EVER wondered why Marygate Landing is called Marygate Landing? Well, this brilliant photograph from the Explore York archive makes it pretty obvious. It’s because it was, of course, a landing point for goods transported up the River Ouse by barge.

In this photograph, taken before 1895, two heavily-laden coal barges are being unloaded - presumably to deliver coal to Hattees Coal Merchant, which is next to the Bay Horse Inn just below and to the left of the tower of St Olave’s Church. Look carefully, and you can spot a pair of wheelbarrows on the left-hand barge, which were presumably used in loading and unloading.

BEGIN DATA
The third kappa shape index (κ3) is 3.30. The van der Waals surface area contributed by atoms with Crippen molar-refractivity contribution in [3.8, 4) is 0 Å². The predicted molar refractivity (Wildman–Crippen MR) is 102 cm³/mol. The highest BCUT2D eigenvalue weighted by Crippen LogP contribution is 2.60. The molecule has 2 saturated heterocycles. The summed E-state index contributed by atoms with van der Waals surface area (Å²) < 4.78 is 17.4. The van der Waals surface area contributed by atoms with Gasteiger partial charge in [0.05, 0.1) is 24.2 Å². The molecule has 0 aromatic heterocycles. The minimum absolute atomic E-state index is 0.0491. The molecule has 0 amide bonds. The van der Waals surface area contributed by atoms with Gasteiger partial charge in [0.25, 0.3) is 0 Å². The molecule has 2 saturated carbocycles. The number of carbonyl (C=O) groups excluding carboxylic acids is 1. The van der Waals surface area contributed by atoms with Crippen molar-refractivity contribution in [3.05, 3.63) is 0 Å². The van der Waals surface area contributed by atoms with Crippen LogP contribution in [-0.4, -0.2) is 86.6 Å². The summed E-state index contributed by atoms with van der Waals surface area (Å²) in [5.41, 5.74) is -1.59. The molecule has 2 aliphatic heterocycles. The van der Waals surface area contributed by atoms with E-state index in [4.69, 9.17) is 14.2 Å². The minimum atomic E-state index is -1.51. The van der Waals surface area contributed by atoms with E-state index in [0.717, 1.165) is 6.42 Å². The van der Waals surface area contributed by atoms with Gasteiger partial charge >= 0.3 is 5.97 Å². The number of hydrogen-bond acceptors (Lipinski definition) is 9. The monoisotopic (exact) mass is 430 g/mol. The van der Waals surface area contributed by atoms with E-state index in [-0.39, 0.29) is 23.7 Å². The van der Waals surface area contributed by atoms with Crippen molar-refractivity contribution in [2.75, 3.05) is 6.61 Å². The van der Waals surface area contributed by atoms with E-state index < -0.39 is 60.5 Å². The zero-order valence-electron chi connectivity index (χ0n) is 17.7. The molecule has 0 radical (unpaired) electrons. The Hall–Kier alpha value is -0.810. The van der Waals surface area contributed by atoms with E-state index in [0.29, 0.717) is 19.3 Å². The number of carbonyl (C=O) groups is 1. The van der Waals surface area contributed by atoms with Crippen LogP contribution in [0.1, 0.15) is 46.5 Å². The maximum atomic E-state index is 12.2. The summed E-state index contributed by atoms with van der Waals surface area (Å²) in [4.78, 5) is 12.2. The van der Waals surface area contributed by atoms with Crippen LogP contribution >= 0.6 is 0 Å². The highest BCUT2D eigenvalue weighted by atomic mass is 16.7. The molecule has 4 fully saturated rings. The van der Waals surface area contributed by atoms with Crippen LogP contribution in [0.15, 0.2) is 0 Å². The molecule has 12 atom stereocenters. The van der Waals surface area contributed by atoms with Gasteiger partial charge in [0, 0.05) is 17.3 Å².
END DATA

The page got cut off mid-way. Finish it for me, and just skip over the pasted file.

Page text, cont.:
The buildings on the far right of the photograph belong to York’s purpose built swimming bath. Owned by the Yorkshire Philosophical

Society, which also owned Museum Gardens, the swimming bath was open air and accessible to the public.

The Bay Horse Inn visible in this photograph (with the John Smiths Ales sign in front) was demolished by 1895 (which is why we know the photo must date from before then) and a new pub was built on the other side of the road, where the white buildings are in this photo.

Stephen Lewis